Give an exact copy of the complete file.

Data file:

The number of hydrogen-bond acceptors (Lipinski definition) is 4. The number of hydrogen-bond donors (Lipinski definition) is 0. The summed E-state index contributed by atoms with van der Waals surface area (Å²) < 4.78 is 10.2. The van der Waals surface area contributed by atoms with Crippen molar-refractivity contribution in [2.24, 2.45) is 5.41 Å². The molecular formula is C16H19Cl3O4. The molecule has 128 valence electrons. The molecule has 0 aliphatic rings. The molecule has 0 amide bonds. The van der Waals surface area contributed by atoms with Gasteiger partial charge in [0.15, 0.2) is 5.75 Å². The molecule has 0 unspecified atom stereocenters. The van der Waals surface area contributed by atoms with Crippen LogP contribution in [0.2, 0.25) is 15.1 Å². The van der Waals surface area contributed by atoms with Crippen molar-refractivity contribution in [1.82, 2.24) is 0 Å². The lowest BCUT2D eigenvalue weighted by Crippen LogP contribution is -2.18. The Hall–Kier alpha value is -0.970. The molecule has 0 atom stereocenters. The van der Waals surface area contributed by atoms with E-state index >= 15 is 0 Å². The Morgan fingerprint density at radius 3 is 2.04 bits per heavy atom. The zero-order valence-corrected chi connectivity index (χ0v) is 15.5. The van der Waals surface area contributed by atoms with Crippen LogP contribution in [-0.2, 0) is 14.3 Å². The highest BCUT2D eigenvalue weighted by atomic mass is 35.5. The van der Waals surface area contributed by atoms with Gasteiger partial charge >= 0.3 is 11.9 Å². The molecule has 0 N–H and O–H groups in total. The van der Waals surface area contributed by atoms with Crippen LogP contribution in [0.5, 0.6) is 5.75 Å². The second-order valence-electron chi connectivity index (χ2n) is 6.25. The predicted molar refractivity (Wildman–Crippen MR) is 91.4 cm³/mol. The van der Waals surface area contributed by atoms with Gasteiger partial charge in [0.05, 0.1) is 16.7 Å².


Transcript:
The number of hydrogen-bond acceptors (Lipinski definition) is 4. The number of hydrogen-bond donors (Lipinski definition) is 0. The summed E-state index contributed by atoms with van der Waals surface area (Å²) < 4.78 is 10.2. The van der Waals surface area contributed by atoms with Crippen molar-refractivity contribution in [2.24, 2.45) is 5.41 Å². The molecular formula is C16H19Cl3O4. The molecule has 128 valence electrons. The molecule has 0 aliphatic rings. The molecule has 0 amide bonds. The van der Waals surface area contributed by atoms with Gasteiger partial charge in [0.15, 0.2) is 5.75 Å². The molecule has 0 unspecified atom stereocenters. The van der Waals surface area contributed by atoms with Crippen LogP contribution in [0.2, 0.25) is 15.1 Å². The van der Waals surface area contributed by atoms with Crippen molar-refractivity contribution in [1.82, 2.24) is 0 Å². The lowest BCUT2D eigenvalue weighted by Crippen LogP contribution is -2.18. The Hall–Kier alpha value is -0.970. The molecule has 0 atom stereocenters. The van der Waals surface area contributed by atoms with E-state index >= 15 is 0 Å². The Morgan fingerprint density at radius 3 is 2.04 bits per heavy atom. The zero-order valence-corrected chi connectivity index (χ0v) is 15.5. The van der Waals surface area contributed by atoms with Crippen LogP contribution in [-0.2, 0) is 14.3 Å². The highest BCUT2D eigenvalue weighted by atomic mass is 35.5. The van der Waals surface area contributed by atoms with Gasteiger partial charge >= 0.3 is 11.9 Å². The molecule has 0 N–H and O–H groups in total. The van der Waals surface area contributed by atoms with Crippen LogP contribution in [0.5, 0.6) is 5.75 Å². The second-order valence-electron chi connectivity index (χ2n) is 6.25. The predicted molar refractivity (Wildman–Crippen MR) is 91.4 cm³/mol. The van der Waals surface area contributed by atoms with Gasteiger partial charge in [0.05, 0.1) is 16.7 Å².